much or many, a little, a few

a lot of/lots of
Countable/uncountable nouns
much or many - Exercise 1 (phrases)
much or many - Exercise 2 (phrases)
how much or how many - Exercise 3 (quesions)
much or many - Exercise 4 (questions)
much or many - Exercise 5 (Negations and questions)

much or many

When do we use much and when do we use many?

We use:

much with uncountable nouns in singular and

many with countable nouns in plural.

Look at our examples of countable/uncountable nouns.

We often use much/many in questions and negations.

We normally use a lot of/lots of in affirmative sentences.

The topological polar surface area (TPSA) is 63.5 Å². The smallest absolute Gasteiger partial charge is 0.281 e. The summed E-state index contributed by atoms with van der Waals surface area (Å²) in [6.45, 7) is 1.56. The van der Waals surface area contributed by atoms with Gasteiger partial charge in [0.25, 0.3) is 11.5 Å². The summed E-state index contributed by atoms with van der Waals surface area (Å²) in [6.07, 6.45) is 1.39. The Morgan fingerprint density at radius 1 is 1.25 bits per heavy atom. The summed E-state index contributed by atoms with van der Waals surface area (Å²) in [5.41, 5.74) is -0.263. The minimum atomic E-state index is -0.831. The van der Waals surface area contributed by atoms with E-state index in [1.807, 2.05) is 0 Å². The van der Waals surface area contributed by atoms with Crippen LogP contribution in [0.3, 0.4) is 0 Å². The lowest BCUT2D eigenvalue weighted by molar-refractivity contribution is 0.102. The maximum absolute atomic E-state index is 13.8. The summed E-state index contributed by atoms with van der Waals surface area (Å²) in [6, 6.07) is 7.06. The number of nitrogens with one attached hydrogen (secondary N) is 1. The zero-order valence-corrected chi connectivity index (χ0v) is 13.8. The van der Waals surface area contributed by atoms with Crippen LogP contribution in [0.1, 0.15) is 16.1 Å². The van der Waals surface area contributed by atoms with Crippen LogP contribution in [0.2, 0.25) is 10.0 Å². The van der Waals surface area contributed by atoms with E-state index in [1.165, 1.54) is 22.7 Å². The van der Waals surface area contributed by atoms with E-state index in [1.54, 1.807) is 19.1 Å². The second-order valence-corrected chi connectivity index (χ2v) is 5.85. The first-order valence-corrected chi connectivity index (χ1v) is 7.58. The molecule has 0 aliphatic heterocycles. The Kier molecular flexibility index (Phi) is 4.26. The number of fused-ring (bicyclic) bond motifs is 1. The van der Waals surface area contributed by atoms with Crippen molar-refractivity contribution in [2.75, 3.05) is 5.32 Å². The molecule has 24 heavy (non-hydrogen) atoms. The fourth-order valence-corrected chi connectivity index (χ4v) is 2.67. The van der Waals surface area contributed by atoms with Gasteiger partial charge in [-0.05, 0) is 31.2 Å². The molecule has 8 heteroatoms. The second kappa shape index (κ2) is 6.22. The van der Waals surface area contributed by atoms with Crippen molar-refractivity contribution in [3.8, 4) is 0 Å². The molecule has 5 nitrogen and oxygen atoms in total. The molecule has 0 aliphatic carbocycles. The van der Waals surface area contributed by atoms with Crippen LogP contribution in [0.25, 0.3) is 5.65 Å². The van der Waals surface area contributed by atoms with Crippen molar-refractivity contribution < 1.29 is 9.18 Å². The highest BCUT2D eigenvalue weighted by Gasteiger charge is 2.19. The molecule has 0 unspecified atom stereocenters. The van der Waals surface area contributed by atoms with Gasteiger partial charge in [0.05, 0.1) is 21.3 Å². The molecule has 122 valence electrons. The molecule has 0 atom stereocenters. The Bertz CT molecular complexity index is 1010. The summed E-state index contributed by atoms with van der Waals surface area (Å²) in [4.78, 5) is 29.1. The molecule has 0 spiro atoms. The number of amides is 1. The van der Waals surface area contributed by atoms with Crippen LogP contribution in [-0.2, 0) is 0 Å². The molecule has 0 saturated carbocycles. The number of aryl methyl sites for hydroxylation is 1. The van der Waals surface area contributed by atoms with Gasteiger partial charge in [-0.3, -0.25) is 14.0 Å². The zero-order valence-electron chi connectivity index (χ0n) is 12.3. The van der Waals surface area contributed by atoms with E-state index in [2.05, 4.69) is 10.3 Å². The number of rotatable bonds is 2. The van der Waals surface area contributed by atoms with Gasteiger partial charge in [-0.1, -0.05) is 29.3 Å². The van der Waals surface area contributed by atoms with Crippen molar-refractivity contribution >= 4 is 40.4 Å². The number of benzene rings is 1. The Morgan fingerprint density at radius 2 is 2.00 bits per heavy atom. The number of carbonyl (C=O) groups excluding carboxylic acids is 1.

much milk
much money
much time
much water

many many glasses of milk
many dollars
many hours
many bottles of water

How much money do you have? - I don't have much left.

How many dollars do you have? - I don't have many left.

In informal English these questions are often answered with a lot of/lots of. There is no much difference between the two phrases.

Note: We use much or many after as, so and too. It is wrong to use a lot of/lots with these words. (We have so a lot of homework to do.)

We have so much homework to do.
We have too much homework to do.

a little or a few

a little: non countable nouns (milk, marmalade, money, time etc.)
a few
: countable nouns (bottles of milk, jars of marmalade, dollars, minutes etc.)

He has a little money left.
He has a few dollars left.

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